Houthis Tamper With Yemeni Manuscripts, Govt Calls on UNESCO to Interfere
The Yemeni government has accused the Houthis of tampering with old manuscripts, seizing databases, dismissing employees qualified to preserve antiquities and replacing them with non-specialists and loyalists to the group.
Government’s accusations of the militias came in an official statement issued by the Ministry of Culture, which warned “against attempts to tamper with the manuscripts of the Great Mosque in Sanaa,” and called on UNESCO to intervene to put an end to the “Houthi systematic behavior."
The government accused Houthi leaders of “marginalizing the administrative and technical staff of the manuscripts house and tampering with its contents, in addition to attempting to seize rare manuscripts and databases.”
The Ministry of Culture called on the concerned international organizations, mainly the UNESCO, to assume their role in preserving the Yemeni cultural heritage.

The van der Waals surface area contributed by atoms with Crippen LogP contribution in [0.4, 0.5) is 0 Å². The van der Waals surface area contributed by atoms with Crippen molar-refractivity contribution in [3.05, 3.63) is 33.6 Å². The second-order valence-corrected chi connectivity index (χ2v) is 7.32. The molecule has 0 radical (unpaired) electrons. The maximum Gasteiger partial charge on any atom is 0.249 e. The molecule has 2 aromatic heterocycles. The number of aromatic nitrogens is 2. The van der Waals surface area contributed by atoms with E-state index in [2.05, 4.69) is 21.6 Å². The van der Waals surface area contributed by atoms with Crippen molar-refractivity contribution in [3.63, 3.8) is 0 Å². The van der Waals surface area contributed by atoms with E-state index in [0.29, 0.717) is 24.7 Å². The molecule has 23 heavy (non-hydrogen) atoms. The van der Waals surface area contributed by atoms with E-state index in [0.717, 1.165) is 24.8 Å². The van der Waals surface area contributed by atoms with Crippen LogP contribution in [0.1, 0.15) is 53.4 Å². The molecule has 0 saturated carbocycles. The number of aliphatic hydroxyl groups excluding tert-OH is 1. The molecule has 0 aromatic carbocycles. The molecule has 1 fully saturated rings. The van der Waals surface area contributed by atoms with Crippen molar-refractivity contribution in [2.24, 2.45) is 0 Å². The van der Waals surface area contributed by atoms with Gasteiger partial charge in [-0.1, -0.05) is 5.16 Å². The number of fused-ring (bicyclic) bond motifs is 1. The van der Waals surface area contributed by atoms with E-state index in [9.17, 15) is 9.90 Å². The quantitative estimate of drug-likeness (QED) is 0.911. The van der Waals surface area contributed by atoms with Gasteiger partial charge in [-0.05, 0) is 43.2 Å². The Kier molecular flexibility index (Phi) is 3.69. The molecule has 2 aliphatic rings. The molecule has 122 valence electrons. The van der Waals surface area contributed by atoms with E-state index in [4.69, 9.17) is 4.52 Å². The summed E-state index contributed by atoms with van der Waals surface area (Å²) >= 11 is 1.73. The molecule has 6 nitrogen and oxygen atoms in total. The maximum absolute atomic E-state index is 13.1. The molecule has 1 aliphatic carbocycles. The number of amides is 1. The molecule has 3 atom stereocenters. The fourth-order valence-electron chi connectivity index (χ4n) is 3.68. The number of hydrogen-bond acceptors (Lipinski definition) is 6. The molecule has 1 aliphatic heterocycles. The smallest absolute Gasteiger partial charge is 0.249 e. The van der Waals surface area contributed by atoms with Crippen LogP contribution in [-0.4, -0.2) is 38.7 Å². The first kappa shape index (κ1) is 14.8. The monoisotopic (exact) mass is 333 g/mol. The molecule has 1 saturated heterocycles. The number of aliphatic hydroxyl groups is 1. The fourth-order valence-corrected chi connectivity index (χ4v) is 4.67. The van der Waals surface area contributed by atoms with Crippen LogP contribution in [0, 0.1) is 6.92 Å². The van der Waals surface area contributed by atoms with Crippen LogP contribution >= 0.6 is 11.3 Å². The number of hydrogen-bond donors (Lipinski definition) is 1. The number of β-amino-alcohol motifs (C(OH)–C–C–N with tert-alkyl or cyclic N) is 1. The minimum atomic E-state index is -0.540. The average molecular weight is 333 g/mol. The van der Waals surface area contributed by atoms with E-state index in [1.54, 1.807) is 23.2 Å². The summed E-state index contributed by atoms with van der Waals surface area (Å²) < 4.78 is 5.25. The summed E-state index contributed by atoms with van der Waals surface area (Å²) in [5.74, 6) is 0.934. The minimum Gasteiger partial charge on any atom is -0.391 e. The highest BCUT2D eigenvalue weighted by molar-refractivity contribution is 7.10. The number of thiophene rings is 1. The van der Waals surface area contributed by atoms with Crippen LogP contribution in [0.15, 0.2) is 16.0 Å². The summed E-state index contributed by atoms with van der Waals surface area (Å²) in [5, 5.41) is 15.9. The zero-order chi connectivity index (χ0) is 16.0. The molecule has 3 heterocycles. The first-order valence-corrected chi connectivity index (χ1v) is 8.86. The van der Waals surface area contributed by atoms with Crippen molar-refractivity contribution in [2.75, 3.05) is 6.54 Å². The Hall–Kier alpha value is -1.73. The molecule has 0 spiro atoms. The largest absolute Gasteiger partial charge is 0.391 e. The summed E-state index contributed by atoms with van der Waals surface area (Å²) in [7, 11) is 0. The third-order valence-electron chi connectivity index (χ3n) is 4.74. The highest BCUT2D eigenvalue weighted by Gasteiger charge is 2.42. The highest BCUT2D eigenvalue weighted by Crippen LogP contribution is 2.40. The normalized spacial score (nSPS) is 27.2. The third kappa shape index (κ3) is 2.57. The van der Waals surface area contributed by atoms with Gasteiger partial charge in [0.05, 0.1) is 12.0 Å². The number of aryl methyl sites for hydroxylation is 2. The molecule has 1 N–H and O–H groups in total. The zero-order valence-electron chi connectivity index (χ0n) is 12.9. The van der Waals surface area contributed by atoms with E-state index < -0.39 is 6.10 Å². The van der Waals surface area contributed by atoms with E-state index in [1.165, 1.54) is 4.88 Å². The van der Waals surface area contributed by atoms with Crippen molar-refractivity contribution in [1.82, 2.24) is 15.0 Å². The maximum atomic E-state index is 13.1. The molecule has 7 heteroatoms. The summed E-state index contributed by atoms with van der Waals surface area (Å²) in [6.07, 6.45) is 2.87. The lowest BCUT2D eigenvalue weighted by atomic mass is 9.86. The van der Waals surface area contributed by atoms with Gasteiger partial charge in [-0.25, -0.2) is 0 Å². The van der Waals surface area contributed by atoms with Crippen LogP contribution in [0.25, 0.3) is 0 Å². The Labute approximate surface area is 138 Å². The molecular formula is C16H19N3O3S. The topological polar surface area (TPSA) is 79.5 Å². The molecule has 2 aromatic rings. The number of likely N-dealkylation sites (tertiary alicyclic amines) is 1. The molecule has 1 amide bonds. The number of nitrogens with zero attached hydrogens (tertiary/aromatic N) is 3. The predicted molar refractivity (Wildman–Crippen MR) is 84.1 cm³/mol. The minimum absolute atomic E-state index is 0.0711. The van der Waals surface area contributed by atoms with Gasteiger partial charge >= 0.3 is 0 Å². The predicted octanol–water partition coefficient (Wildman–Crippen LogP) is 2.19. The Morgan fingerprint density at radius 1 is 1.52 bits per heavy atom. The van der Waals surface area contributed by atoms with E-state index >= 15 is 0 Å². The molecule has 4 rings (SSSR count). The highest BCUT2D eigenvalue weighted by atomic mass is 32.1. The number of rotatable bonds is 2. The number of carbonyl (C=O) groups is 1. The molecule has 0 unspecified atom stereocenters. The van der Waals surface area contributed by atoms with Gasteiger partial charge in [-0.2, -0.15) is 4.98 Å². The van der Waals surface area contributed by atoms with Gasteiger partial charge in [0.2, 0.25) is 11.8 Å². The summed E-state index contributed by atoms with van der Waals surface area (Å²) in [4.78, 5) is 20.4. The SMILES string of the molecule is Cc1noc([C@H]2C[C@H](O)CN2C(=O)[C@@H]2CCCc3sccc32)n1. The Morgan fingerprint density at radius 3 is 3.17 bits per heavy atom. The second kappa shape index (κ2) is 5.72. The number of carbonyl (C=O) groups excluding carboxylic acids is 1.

It stressed that UNESCO had a direct role to preserve the cultural heritage of countries in armed conflicts, especially that Yemen was a signatory to all relevant international agreements.
The ministry said it “hopes that UNESCO will supervise and pressure the Houthi authorities to maintain the safety of the manuscripts.”
Activists and government sources have confirmed that the pro-Iranian group, since its coup against the legitimate government, has looted and smuggled antiques, historical manuscripts, artifacts and collections dating back thousands of years BC, in an organized manner through the land and maritime ports of Yemen.
The Yemeni government had previously accused the Houthi militia of smuggling many artifacts to fund its plans, destroying many historical sites under its control.
In this regard, well-informed sources told Asharq Al-Awsat that the militias were excavating historical and archaeological mosques in Sanaa and other areas, that contain huge amounts of manuscripts and represent the history of Yemen over the past centuries.